unfortunately, your post isn't right. there are some things to realize. first of all, anything can be proven on a dyno that the dyno operator wants to prove. next, simply throwing parts at an engine is never the answer.
"anyone" can get up to 85 or so HP out of the 2V engine by throwing parts at it. of all the parts one does to "throw at" the package, the FCRs on the long manifolds are the most effective. this yields great throttle response and does things for the power delivery that are unbelievable until felt. these things you cannot get with the CV carbs (even with modifications).
one of my customers was able to coax 80 hp out of his almost all stock 900ss. the engine had never been opened. it has ignition mods, special tri-core mufflers, and serious carb tweaking over many dyno runs. we slapped the FCRs on his bike and the first thing he said was "why didn't you tell me to do this 2 years ago!?". well, i did. :
he said it was far more powerful and wheelied easier. first dyno run showed a 6hp loss from before. as we later figured out, his bike is something "Special" and required some tuning to get right. different slow jets and some tweaks on the mains and he's up to 82 and happier than ever.
now, on to the topic of the short intake manifolds. this makes life a little more difficult. first, you need to take sawzall tothe cross frame member in the engine bay. then you buy manifolds, rubbers, "carb kit", filter adaptors, and filters. so you're like $1400 spent. you put them on, go spend hours on the dyno... and get... 82hp.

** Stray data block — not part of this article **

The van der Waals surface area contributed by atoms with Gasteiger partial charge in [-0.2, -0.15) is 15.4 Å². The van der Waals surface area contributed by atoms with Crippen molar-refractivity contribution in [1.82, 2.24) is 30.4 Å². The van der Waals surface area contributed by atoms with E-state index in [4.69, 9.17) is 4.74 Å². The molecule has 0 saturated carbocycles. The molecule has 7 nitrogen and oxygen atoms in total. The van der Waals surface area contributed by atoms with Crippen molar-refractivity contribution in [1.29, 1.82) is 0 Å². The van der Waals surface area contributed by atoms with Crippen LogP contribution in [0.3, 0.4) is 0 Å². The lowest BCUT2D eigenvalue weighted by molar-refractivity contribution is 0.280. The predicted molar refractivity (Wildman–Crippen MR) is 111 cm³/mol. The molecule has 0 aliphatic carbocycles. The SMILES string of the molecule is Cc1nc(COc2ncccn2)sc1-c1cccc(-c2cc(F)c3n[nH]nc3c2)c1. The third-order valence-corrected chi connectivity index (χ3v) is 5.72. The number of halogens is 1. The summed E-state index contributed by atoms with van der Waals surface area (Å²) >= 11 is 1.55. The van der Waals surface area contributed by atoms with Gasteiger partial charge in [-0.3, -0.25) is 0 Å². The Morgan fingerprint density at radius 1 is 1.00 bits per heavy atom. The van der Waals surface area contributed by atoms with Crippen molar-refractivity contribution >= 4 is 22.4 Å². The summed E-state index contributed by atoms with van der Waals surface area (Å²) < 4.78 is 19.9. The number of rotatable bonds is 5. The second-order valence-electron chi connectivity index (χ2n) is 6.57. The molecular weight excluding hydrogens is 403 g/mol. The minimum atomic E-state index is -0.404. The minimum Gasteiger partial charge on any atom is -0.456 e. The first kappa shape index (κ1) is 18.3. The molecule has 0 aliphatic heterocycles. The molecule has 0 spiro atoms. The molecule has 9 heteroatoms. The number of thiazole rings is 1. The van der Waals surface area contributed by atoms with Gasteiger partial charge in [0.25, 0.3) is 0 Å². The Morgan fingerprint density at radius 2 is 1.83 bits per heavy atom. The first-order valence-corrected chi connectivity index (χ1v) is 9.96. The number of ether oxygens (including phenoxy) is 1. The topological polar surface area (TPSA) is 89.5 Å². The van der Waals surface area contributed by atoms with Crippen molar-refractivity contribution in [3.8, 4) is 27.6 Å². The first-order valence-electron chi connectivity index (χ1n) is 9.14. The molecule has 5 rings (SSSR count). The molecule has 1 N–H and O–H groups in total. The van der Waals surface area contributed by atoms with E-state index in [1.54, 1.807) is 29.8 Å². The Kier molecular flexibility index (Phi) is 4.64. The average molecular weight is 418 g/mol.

then you put in big valves and "do port work". then you get. 85 hp.
you need to do full-on serious Guy Martin "testa-rosso" headwork. the shape of the ports is carefully changed and everything is considered in the process while only using the best parts. problem is, this package is aserious investment on top of that $1400 investment. but this is what's required to get the power.
in january, i will have pongo done and build a webpage detailing the benefits and downfalls to what i call "the arms race". there is good argument for starting with the maximum available weaponry, rather than attempt incremental approach to your development. the key issue is that the customer needs to evaulate where they want to end up in this "arms race". if they want to go all the way, then this is the package.
i'm going to call it the "weapon of mass destruction" package. it's all out warfare on the horsepower front. unfortunately, to get this power means a serious one time committment of money. but in overall terms, it's going to result in less money spent and more horsepower at the pavement than any other 2V option.